So, yeah, EVs are absolutely “there” when it comes to being real cars, but they’re served by a nearly unusable public infrastructure that is the biggest hurdle to adoption for so many people. Which is a bummer because a lot of people would really dig the Mach E.

While I could use real knobs for the “big four” controls–volume, station, temp and fan speed–the Mach E’s large driver control panel is pretty intuitive, and at least doesn’t bury key functions several levels deep in menus.

I’m also a HUGE fan of one-pedal operation, which I admit will not be something everyone loves. But the integration of the system and the intuitiveness that it operates with (for me anyway) makes driving the Mach E really convenient and fun.

Overall, it’s not exciting, but it doesn’t need to be. It’s a fully functional vehicle that’s easy to live with and do errands with and has great sight lines and good steering and is easy to park. As a driving tool, it’s really effective, even if it isn’t particularly soulful.

Tom Suddard
Director of Marketing & Digital Assets

Remember when Chevy launched the Volt a decade ago? There was widespread condemnation, talking heads on TV decrying it as a government-built deathmobile, and lots of people screaming about how “They” would have to pry gasoline cars from cold, dead hands.

­Spoiler alert: It was fine.

Not only was the Volt a sales success, but it spawned a second generation and a whole genre of plug-in hybrid cars built by every mainstream automaker. They’re so common, that you probably drive past one every day without even realizing it.

This progress would have been unimaginable to everybody a decade ago, but it’s just the tip of the iceberg.

Ask most people to name their dream car, and they’ll likely name a Tesla. On top of that, most automakers have full electric vehicles on sale.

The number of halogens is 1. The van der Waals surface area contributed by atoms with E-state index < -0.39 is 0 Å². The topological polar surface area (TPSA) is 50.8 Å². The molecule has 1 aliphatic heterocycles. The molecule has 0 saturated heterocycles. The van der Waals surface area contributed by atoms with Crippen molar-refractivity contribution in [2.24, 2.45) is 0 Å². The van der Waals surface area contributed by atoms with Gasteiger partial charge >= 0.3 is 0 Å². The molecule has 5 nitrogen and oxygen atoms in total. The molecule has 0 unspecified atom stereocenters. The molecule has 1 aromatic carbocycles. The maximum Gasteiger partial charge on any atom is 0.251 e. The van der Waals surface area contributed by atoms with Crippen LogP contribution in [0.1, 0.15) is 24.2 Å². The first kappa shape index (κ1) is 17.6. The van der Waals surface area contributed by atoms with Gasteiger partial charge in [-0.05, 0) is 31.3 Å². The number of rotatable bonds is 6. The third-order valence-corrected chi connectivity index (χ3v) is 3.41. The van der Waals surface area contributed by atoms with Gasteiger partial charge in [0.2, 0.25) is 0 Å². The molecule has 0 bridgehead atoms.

Forget the politics and treehugging, more and more people are buying EVs–and they’re mostly buying them because they’re good. 

I’m one of those people—I spent nearly four years daily driving a Nissan LEAF, and I didn’t do it because I thought it would save the planet or because my gas cars were taken away at gunpoint. I bought an EV because it was the most convenient, best tool for the job of being my daily driver, and I loved every minute of it.

Yes, I parked my electric car in between our LS-swapped 350Z and LFX-swapped Miata project cars. The world didn’t end, Greenpeace didn’t throw anything at me, and I still walked out to a fully charged car every morning. 

All this progress begs the question: Have EVs progressed to the point where an electric motor is simply another engine option?

For decades, Ford has made Mustangs with four, six or eight cylinders–but that all changed with the introduction of the Mustang Mach-E, where your only engine choice is an electric motor.

Name aside–seriously, who cares if a car is named Mustang or Maverick or Fred–let's talk about the Mach-E. Our test car came nicely optioned with all-wheel drive, a larger battery and some fancy tech, stickering at $55,800.

That money gets you 346 horsepower, a 4.8 second 0-60 time, and 270 miles of range. Don’t need that much range? You can save $5000 and only travel 211 miles by opting for the smaller battery pack, or drop the all-wheel-drive to save a few more bucks and drive about 10% further on a charge. 

Is 270 miles enough? Absolutely. I used the Mustang as my only car for a few days, and in those few days I had an unexpected trip to the hospital at midnight, a surprise dinner invitation with no notice an hour’s drive away, and everything else involved in a busy life.

The entire time, I never worried about the range—the car started every day with a fresh charge, and filled itself back up while I slept. I did try DC fast charging at one point and bought 70 miles of range for about $6 over a 12-minute charge. I didn’t need the extra range, but it was worth it for the decent parking space while I was in the store. 

How does the Mach-E drive? The drivetrain is wonderful—4.8 seconds to 60 isn’t fast, but it’s plenty for a daily driver and there’s never any lag, downshifts, or noise. It just goes. Period. The steering is similarly wonderful, with a nice weight and much more feedback than anything else in the category.